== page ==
On July 26, the US House of Representatives passed the “United States and India Nuclear Cooperation Promotion Act of 2006” by a clear majority. The Senate version of the Bill will be voted upon, most likely, in September. The House of Representatives adopted the Bill only after ensuring that even after being passed by the Senate and the enactment of the Act into law, the nuclear cooperation agreement would still need the approval of the Congress, thus maintaining its full oversight authority.

    The House also demanded periodic reporting from the President on India’s compliance with key U.S. objectives in the region as well as on issues of non-proliferation. In two non-binding sections included in the Bill, the “Sense of the House” and “Statements of Policy,” the House outlined key U.S. interests including, but not limited to : (i) the achievement of a moratorium on the production of fissile material for production of nuclear weapons; (ii) securing India’s full support of and participation in U.S. efforts to deter and possibly isolate and sanction Iran for its attempts to acquire nuclear weapons; and (iii) a complete declaration of India’s civil nuclear facilities to the IAEA as well as a safeguards regime in perpetuity in conformity with IAEA’s practices, standards and principles,  rather than an India-specific safeguards regime.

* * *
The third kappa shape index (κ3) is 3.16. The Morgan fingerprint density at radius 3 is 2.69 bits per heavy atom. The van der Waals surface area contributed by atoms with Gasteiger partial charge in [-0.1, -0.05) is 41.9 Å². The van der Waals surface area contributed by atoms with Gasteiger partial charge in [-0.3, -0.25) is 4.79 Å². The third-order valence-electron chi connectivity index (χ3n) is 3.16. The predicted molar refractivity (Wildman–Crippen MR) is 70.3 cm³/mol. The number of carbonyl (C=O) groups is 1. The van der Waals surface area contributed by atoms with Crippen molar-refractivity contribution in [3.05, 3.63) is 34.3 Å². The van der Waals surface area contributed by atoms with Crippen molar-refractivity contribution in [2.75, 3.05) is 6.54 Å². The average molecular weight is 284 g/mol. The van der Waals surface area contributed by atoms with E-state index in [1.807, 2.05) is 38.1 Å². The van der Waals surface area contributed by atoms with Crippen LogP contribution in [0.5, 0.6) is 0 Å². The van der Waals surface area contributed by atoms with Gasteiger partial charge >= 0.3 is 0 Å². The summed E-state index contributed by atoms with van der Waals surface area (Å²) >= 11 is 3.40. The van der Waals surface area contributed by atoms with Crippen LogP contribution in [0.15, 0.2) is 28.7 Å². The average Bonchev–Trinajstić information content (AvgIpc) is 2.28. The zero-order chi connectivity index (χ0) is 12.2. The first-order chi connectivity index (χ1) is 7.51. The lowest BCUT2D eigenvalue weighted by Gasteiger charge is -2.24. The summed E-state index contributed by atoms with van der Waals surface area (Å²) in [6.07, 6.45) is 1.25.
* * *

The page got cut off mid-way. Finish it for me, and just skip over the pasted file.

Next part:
These modifications have generated apprehension on the Indian side. Among the political parties, the CPI (M), a key leftist ally of the ruling Congress government with a traditionally anti-US stance, has expressed a heightened sense of concern about the deal’s impact on India’s ability to continue to pursue an independent foreign policy. The Hindu nationalist party, the BJP, has also voiced similar concerns. On August 10th, the BJP announced that former Prime Minister Atal Behari Vajpayee would lead a delegation of Parliamentarians to President Abdul Kalam to seek his intervention to prevent the passage of a deal that they believed would compromise India’s ability to maintain a credible nuclear deterrent. Sensing an opportunity to rally all the parties in opposition to the deal against the ruling Congress, the BJP also invited the Left, including CPI (M) to support this move. (Read More)